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Flipside of motorcycle taxis

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By Bishop Witmos & John Chihana:

REACH PLACES CARS DO NOT ACCESS – Motorcycles

Isaac Sibale, 23, from Sanjemuleke Village, Traditional Authority (T/A) Mwaulambya, gets up at 3am every day and hits the road on his motorcycle.

He is one of the many youths operating motorcycle taxis, popularly known as T-Betters, which are forming a vibrant part of the transportation network in Chitipa District.

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The growth of this business has been largely credited to the ability of motorcycles to reach areas inaccessible by vehicles.

Due to Chitipa’s mountainous terrain, many areas along the border with Tanzania and Zambia are inaccessible by vehicles.

As such, motorcycle taxi operators boast of huge profits and the business is attracting many people, especially the youth.

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That early Saturday morning, we found Sibale at a motorcycle taxi rank at Chitipa Boma Market.

He had just arrived from Kanyala Border Post between Malawi and Zambia where he dropped a passenger.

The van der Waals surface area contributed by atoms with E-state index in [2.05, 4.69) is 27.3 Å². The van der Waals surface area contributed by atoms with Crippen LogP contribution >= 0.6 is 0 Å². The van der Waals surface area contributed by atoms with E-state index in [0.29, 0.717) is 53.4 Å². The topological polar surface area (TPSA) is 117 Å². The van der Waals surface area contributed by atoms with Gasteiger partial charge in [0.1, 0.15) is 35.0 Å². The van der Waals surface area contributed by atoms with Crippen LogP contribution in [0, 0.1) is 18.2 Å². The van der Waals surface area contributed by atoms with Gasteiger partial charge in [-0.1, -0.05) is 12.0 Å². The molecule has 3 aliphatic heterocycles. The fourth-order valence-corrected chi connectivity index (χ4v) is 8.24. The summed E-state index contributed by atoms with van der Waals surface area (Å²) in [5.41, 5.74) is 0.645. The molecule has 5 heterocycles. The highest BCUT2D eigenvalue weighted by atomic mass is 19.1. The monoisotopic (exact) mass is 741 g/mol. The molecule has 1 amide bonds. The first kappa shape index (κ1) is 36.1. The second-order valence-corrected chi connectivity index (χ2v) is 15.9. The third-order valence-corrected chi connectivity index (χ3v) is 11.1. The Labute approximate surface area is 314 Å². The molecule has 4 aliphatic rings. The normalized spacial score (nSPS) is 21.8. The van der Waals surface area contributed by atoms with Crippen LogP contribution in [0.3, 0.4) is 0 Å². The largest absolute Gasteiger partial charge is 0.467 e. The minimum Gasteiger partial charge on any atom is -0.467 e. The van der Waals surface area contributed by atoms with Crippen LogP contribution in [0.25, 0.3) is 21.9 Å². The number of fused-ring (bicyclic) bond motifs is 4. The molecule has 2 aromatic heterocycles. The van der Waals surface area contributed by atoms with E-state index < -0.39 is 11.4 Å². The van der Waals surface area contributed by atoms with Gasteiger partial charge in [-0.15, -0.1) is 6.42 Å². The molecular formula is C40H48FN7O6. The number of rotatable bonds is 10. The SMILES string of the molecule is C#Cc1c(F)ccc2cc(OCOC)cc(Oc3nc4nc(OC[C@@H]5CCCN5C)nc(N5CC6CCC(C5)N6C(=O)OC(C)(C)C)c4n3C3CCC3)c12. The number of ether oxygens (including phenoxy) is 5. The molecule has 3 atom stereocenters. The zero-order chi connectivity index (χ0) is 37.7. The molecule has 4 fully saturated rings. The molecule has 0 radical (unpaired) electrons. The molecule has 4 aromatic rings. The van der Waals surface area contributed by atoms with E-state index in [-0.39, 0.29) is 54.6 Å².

The smile on his face tempted us to conclude that he had a profitable trip.

“This business has improved my livelihood because it has a huge reward. On a good day, for instance, I go home with a profit of close to K15,000,” Sibale said.

Mary Mwambene is a businesswoman from Ichinga, about 25 kilometres from Chitipa Boma, and she comes to the Boma once every week to purchase commodities for her grocery shop.

Mwambene is a regular user of the motorcycle taxis and says travelling on them has always been a pleasure.

“I always use them because they are readily available and, apart from that, cars do not reach where I come from,” she said.

Just like Mwambene, other businesspersons travel on motorcycle taxis to Tunduma Township in Tanzania for shopping.